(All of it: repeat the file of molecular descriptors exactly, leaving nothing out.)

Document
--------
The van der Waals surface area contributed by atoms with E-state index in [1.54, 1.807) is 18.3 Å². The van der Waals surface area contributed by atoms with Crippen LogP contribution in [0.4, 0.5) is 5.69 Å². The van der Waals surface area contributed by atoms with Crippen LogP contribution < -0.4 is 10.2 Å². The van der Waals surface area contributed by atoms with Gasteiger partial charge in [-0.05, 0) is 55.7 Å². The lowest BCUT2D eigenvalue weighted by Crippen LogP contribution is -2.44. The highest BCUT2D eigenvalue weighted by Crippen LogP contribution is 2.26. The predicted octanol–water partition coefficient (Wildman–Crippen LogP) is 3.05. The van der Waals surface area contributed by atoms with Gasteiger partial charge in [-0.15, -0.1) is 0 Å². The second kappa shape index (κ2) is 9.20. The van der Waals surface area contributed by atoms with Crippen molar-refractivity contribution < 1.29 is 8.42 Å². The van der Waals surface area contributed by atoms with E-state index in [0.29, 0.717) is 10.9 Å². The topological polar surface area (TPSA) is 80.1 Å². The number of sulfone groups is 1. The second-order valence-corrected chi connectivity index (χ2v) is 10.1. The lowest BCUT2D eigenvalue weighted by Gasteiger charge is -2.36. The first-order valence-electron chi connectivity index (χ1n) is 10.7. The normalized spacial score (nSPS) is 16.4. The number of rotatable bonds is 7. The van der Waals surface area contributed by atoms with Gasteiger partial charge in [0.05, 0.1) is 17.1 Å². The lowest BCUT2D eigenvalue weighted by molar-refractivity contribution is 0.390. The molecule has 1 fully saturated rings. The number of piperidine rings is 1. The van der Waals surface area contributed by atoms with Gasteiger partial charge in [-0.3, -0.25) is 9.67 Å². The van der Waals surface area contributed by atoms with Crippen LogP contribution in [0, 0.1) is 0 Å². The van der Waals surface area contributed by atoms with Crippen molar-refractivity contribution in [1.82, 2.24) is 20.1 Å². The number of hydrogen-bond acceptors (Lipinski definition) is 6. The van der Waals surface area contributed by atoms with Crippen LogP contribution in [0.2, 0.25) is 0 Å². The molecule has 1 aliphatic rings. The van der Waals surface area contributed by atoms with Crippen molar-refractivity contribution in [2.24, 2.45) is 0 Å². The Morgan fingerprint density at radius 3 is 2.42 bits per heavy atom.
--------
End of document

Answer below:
The van der Waals surface area contributed by atoms with E-state index in [1.54, 1.807) is 18.3 Å². The van der Waals surface area contributed by atoms with Crippen LogP contribution in [0.4, 0.5) is 5.69 Å². The van der Waals surface area contributed by atoms with Crippen LogP contribution < -0.4 is 10.2 Å². The van der Waals surface area contributed by atoms with Gasteiger partial charge in [-0.05, 0) is 55.7 Å². The lowest BCUT2D eigenvalue weighted by Crippen LogP contribution is -2.44. The highest BCUT2D eigenvalue weighted by Crippen LogP contribution is 2.26. The predicted octanol–water partition coefficient (Wildman–Crippen LogP) is 3.05. The van der Waals surface area contributed by atoms with Gasteiger partial charge in [-0.15, -0.1) is 0 Å². The second kappa shape index (κ2) is 9.20. The van der Waals surface area contributed by atoms with Crippen molar-refractivity contribution < 1.29 is 8.42 Å². The van der Waals surface area contributed by atoms with E-state index in [0.29, 0.717) is 10.9 Å². The topological polar surface area (TPSA) is 80.1 Å². The number of sulfone groups is 1. The second-order valence-corrected chi connectivity index (χ2v) is 10.1. The lowest BCUT2D eigenvalue weighted by Gasteiger charge is -2.36. The first-order valence-electron chi connectivity index (χ1n) is 10.7. The normalized spacial score (nSPS) is 16.4. The number of rotatable bonds is 7. The van der Waals surface area contributed by atoms with Gasteiger partial charge in [0.05, 0.1) is 17.1 Å². The lowest BCUT2D eigenvalue weighted by molar-refractivity contribution is 0.390. The molecule has 1 fully saturated rings. The number of piperidine rings is 1. The van der Waals surface area contributed by atoms with Gasteiger partial charge in [-0.3, -0.25) is 9.67 Å². The van der Waals surface area contributed by atoms with Crippen LogP contribution in [0, 0.1) is 0 Å². The van der Waals surface area contributed by atoms with Crippen molar-refractivity contribution in [1.82, 2.24) is 20.1 Å². The number of hydrogen-bond acceptors (Lipinski definition) is 6. The van der Waals surface area contributed by atoms with Crippen LogP contribution in [0.2, 0.25) is 0 Å². The molecule has 1 aliphatic rings. The van der Waals surface area contributed by atoms with Crippen molar-refractivity contribution in [2.24, 2.45) is 0 Å². The Morgan fingerprint density at radius 3 is 2.42 bits per heavy atom.